The 2000’s saw an expansion of Folk Metal – a genre that, until then, had not been played by many, with many bands mixing various genres of metal – Black, Power, Death or Progressive – with various folk elements, such as the flute, the hurdy-gurdy and the fiddle. One band in particular became famous for not adding folk into metal but rather adding metal to folk. That band was Korpiklaani.

The band, which has established itself as one of the most respected members of the genre, sports a style that mixes heavy guitars into their traditional-style folk songs. The results have been more than satisfactory: the freshness and the highly positive vibe that the band  brought onto the table captivated the fans; add the party-themed lyrics to the equation and you get this highly successful band, whose songs are a must at every heavy metal party.

“Manala”, the new album comes in two versions, Finnish and English, unlike the previous “Ukon Wacka,” which was only available in Finnish. Lyrically, the album deals with the Kalevala (a Finnish traditional epic most fans of Finnish metal are already familiar with) and, more specifically, the underworld, Manala; as a result, the sound of the album is a bit darker than on their previous records, although not dark enough to keep the songs from being great drinking and partying material.

The album has an overall eclectic feeling to it, mixing different styles in a way that no other Korpiklaani album has done so far. Thus, while the album opens with a strong punk feeling with Kunnia (a great choice for an opening track), it then adds some thrash to the mixture (Tuonelan Tuvilla,  Rauta and Metsälle) in a way that brings to mind bands such as Skyclad, the  pioneers of the genre, mixed with some traditional humpa.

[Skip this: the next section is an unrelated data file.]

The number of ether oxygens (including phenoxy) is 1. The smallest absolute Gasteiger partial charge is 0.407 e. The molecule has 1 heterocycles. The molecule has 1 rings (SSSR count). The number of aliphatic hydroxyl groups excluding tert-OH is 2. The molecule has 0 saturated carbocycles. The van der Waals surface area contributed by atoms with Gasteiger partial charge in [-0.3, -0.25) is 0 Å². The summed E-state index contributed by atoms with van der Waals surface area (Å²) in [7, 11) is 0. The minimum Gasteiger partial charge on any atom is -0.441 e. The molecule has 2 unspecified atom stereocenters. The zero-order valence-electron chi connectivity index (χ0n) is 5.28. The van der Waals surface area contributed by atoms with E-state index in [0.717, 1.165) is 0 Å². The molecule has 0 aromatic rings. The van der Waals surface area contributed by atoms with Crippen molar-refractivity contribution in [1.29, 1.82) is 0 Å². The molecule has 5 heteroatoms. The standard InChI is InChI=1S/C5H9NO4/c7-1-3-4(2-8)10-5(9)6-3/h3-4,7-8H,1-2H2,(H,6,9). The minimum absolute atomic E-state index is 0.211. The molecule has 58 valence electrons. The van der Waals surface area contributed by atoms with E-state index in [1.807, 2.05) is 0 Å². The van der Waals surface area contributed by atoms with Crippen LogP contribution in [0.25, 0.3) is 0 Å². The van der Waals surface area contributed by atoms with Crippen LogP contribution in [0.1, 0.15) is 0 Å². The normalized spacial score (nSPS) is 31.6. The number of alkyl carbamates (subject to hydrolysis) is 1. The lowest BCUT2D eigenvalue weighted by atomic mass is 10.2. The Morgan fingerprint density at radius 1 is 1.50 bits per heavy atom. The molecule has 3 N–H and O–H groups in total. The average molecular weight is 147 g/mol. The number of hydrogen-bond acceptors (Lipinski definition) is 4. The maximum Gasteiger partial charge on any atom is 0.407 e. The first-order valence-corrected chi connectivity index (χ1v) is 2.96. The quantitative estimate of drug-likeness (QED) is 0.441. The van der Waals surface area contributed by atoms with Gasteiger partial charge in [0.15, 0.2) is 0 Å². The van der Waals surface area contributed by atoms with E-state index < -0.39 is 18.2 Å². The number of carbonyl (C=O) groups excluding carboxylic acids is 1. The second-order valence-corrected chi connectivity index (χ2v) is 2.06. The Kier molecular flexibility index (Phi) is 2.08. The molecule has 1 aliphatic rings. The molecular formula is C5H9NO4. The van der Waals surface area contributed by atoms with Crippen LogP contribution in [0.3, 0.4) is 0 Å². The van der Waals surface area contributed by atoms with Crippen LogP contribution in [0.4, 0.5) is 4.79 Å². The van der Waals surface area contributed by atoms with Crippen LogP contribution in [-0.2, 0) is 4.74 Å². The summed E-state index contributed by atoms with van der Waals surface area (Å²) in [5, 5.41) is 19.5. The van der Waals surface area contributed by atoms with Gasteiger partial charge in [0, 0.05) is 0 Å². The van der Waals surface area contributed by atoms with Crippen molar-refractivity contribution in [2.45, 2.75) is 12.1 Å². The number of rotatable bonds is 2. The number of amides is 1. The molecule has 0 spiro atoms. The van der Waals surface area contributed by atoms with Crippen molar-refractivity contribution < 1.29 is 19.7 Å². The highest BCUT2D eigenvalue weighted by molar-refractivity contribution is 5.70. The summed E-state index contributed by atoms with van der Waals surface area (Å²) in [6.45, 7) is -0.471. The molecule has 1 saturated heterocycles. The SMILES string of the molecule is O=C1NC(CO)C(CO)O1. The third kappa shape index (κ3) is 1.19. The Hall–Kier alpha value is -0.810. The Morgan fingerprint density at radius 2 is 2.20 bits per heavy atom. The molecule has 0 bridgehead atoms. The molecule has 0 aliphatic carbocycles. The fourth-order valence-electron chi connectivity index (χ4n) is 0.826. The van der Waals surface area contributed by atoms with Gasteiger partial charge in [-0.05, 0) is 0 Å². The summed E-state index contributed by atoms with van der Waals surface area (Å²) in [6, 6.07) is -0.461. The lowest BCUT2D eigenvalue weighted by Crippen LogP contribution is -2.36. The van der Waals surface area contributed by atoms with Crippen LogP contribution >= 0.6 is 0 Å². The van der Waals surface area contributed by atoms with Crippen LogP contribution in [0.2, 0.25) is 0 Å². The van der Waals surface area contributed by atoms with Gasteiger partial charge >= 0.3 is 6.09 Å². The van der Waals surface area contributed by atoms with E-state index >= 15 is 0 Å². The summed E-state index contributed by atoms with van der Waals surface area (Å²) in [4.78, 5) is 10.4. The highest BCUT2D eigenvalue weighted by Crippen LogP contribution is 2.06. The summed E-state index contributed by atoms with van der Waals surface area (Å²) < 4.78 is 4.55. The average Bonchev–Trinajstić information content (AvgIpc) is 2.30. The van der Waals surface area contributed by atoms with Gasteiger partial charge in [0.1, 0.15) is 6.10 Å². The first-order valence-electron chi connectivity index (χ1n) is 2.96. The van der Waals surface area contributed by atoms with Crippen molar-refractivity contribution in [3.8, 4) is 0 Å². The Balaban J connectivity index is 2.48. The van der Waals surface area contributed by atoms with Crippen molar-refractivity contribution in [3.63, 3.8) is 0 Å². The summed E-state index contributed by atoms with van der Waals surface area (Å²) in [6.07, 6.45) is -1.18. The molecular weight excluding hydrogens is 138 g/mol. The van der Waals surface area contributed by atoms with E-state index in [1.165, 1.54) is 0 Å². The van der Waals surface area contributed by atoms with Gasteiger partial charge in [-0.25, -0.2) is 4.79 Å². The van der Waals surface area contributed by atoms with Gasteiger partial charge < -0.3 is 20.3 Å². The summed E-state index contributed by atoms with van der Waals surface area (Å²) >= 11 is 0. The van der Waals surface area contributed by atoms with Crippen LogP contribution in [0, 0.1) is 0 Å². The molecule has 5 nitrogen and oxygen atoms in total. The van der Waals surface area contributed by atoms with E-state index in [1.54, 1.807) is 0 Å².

In “Manala”, Korpiklaani has not, of course, forgotten its roots, and makes sure to please its base with some “classic” tunes that meet all the standards set by their previous releases, as is the case with Ruumiinmultaa, Uni and the bombastic Petoeläimen Kuola (whose main riff could rival any  modern thrash metal). In what is, perhaps, their most sentimental release to date (if we can be excused for calling these self-proclaimed drunkards as sentimental)   Korpiklaani has included some slow songs (which I’m sure will please someone), namely Synkkä, an acoustic ballad, and two instrumental tracks, Husky-Sledge and Dolorous; it is in these instrumental tracks that Tuomas Rounakari,  the new violin player, gets his time to shine, and demonstrates  his outstanding fiddling skills. The album closes with Hämärän Aamun, a track that has a strong (and unexpected) doom  feel to it, with its main guitar riffs sounding as if they had come straight from Candlemass‘ workshop.

Although I had previously enjoyed listening to some Korpiklaani, I had rarely found myself  listening to their records outside of a party setting. However, as the new album has a more serious feel to it and the songs sound more mature than on some of their previous releases, I strongly believe that “Manala” is the record that will bring new audiences to the band,  from among those who once dismissed them as being nothing more than party-only music. While I feel that there are still some aspects of the traditional Finnish folk music that Korpiklaani hasn’t explored, this album shows that they are willing to incorporate new elements into their music, and still remain the happy little boozers everybody fell in love with in first place.

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